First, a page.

The $95m Wartsila deal is effectively the same as the proposal that caused one of the rifts on the Darnell Osborne-led Board. Mr Heastie and Patrick Rollins, BPL’s executive director, had sought to use a portion of the $100m short-term financing facility raised last year to purchase new generation engines to fill the gap between now and the Shell power plant’s start.
That was blocked by Mrs Osborne and the then-Board’s finance committee, which argued this was contrary to how BPL had told the lenders their money would be used. They had been informed that the funds would go towards the [staff] VSEP settlement, Advanced Metering Infrastructure (AMI) initiative, and many capital projects that had been starved of financing.
Mr Maynard, meanwhile, argued that the Wartsila engines “are not the saviour” they are being made out to be because BPL is effectively adding new generation capacity that is 12 MW more than what is currently rented from Aggreko.
With New Providence’s peak demand some 118 MW higher than the Wartsila generation capacity, the union leader added: “We can’t send those rental units back. They’ll have to keep at least 60 here. Otherwise next summer we will be back in this quagmire again.”
Shell’s new power plant, which will incorporate the Wartsila units, will add another 90 MW of generation, but Mr Maynard said at least another 60 MW in generation capacity was needed “on top” of that.
“Ultimately it would be better for New Providence to have a 300 MW plant looking into the future,” he told Tribune Business. “There’s no point doing this and not getting what we want for the next 10 years.
“The Government has to decide whether it is going to be serious about this or not. We need a 300 MW plant for New Providence. We have 132 MW coming now, and need to figure out how to get another 170 MW. If they’re serious we can have our needs taken care of for the next 10-15 years.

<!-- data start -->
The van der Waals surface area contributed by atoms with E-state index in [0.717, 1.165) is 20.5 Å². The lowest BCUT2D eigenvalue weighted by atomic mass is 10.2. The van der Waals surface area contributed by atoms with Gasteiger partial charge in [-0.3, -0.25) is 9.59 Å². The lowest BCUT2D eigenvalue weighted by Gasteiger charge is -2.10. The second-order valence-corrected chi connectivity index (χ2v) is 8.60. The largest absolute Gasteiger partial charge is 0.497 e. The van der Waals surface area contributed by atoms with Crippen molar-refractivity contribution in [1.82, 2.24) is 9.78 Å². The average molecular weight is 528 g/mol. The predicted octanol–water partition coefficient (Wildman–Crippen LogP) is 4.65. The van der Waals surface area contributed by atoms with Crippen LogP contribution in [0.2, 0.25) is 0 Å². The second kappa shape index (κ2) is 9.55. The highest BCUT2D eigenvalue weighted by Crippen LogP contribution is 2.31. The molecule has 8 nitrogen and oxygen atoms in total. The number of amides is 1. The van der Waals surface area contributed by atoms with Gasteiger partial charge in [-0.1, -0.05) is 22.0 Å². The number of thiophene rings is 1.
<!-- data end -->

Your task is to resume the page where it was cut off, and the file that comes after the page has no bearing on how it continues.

“We need to retire these old units, start afresh and start a new plant. Then we will not have to do anything for the next 10 to 15 years, can pay the loans and run a proper company.”
BPL is hoping that Wartsila’s new engines can bridge the gap to the new Shell power plant by providing New Providence residents with reliable, consistent and lower cost energy in what is a multi-phase turnaround initiative for the state-owned utility.
The next stage revolves around construction of the new power plant and its associated liquefied natural gas (LNG) infrastructure, both of which are due to be completed by end-2021, just in time for the next general election.
Mr Maynard, though, expressed scepticism that the new Wartsila engines will be operational by September, adding: “Seeing is believing. It’s not going to happen. Stop giving people false hope.”
He said BPL should have been more creative in trying to alleviate the suffering, cost and frustration imposed by its constant load shedding, and warned: “Playing the blame game did not go over well with the public.
“Facebook ate him [Mr Heastie] alive. People want to hear what you’re going to do to alleviate the problem. It’s not good enough not to compensate people.”
Pointing out that BPL is paying between $2.50 to $3 per gallon for its diesel fuel, Mr Maynard suggested that the Government grant businesses with generators tax breaks on their fuel so they could purchase it at the same cost. Inquiries with gas stations established that their current per gallon diesel price is around $4.32.
“It’s extenuating circumstances, and what you could do is extend this price to all the business people as it may be significant savings for them,” Mr Maynard said. “Not to mention that they have to do maintenance because they’re running them all the time. It’s costing them, and there’s a lot of things they can do.”